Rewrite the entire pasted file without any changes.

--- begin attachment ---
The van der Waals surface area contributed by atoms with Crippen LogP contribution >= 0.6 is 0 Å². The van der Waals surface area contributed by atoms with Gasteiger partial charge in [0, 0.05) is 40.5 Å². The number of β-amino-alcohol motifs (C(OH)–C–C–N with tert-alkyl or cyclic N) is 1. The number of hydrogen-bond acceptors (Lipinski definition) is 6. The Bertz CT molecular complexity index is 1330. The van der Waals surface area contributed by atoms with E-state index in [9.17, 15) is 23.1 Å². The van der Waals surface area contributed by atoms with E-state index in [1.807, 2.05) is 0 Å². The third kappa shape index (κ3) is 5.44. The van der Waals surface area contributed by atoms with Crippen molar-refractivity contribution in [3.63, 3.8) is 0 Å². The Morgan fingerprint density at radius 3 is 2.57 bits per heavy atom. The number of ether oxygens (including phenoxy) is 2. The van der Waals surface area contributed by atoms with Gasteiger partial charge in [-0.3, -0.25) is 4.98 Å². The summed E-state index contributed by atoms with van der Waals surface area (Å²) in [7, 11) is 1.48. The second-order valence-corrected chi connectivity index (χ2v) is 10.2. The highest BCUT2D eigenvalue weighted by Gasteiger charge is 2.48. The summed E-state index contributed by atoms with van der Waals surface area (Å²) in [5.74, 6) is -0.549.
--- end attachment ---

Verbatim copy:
The van der Waals surface area contributed by atoms with Crippen LogP contribution >= 0.6 is 0 Å². The van der Waals surface area contributed by atoms with Gasteiger partial charge in [0, 0.05) is 40.5 Å². The number of β-amino-alcohol motifs (C(OH)–C–C–N with tert-alkyl or cyclic N) is 1. The number of hydrogen-bond acceptors (Lipinski definition) is 6. The Bertz CT molecular complexity index is 1330. The van der Waals surface area contributed by atoms with E-state index in [9.17, 15) is 23.1 Å². The van der Waals surface area contributed by atoms with E-state index in [1.807, 2.05) is 0 Å². The third kappa shape index (κ3) is 5.44. The van der Waals surface area contributed by atoms with Crippen molar-refractivity contribution in [3.63, 3.8) is 0 Å². The Morgan fingerprint density at radius 3 is 2.57 bits per heavy atom. The number of ether oxygens (including phenoxy) is 2. The van der Waals surface area contributed by atoms with Gasteiger partial charge in [-0.3, -0.25) is 4.98 Å². The summed E-state index contributed by atoms with van der Waals surface area (Å²) in [7, 11) is 1.48. The second-order valence-corrected chi connectivity index (χ2v) is 10.2. The highest BCUT2D eigenvalue weighted by Gasteiger charge is 2.48. The summed E-state index contributed by atoms with van der Waals surface area (Å²) in [5.74, 6) is -0.549.